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                A warrior’s aim is more focused and deliberate when they fire. They fire with resolve in order
to destroy an enemy. Humans have an innate resistance to killing, however, according to LTC Grossman in On Killing, through operant condition this can be overcome.2 Every time a Trainee fires a live round they aim at a human shaped target, this is designed to condition them to fire at an enemy
in battle. In order to improve the warrior ethos of Trainees during BTLFX, they should be coached to be deliberate in their aim throughout the lane. At the end of the lane, the Trainees need the feedback as to what they scored, which lets them see the results of their attempt at excellence. We have begun to grade each buddy team, with a minimum standard of 40 hits out of 108 chances to pass.
Movement during Buddy Team Live Fire incorporates all of the movement techniques taught throughout Basic Combat Training; however,
the real test is physical conditioning. Anyone
can correctly perform the movement techniques required of Basic Trainees. Conducting those techniques while in full battlefield armor over the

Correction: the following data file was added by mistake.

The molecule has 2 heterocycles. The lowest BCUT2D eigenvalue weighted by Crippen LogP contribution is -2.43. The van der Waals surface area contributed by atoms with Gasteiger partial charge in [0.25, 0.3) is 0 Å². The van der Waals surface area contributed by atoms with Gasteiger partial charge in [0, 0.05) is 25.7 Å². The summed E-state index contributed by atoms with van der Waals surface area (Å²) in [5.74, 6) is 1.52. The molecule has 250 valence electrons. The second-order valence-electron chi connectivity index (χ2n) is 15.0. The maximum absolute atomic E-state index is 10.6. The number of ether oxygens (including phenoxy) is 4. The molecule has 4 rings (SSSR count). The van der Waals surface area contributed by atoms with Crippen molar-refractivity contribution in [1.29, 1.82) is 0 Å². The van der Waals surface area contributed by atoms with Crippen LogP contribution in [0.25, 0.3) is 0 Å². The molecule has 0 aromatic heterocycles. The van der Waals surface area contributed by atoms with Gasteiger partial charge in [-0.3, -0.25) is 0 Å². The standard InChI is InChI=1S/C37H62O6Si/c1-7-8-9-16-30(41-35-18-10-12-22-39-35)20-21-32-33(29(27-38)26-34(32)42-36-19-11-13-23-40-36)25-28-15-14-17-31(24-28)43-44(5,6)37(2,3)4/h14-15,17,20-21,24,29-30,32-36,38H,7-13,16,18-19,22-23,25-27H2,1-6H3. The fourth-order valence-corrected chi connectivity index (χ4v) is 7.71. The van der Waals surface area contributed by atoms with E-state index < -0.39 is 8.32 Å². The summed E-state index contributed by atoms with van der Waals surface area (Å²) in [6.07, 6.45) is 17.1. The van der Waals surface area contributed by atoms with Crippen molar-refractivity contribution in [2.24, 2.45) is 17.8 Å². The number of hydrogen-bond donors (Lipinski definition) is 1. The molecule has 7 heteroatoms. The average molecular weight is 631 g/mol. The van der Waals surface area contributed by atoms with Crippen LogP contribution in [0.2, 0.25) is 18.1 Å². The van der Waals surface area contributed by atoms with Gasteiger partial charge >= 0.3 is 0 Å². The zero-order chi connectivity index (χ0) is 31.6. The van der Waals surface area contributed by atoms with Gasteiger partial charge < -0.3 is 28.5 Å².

100-meter BTLFX course requires Trainees to be conditioned. A disciplined Trainee is prepared
for this because they are used to moving under
a load. During White Phase, it is important to prepare Trainees not only to shoot but also to move under load. We accomplish this by taking every opportunity available to conduct foot marches to and from training. Discipline comes into effect
in the packing list; there is always the opportunity for an undisciplined Trainee to carry less than required. Ensure that you hold your Trainees to the standard and properly conduct pre-combat checks and pre-combat inspections to confirm your Trainees are getting the most out of training.
Establishing a warrior ethos required
to excel during the movement portion of BTLFX requires a culture of physical excellence. This should begin with the nutrition classes in Red Phase and carries throughout their career in
the Army. Building this culture starts with the Drill Sergeant; it is difficult to convey to Trainees the importance of fitness if their instructors
do not meet that criteria. This culture of physical excellence needs to be present not only during physical training every morning but
2) Grossman, Dave. On Killing: The Psychological Cost of Learning to Kill in War and Society. Boston: little, Brown, 1995. Print.
Better Warriors
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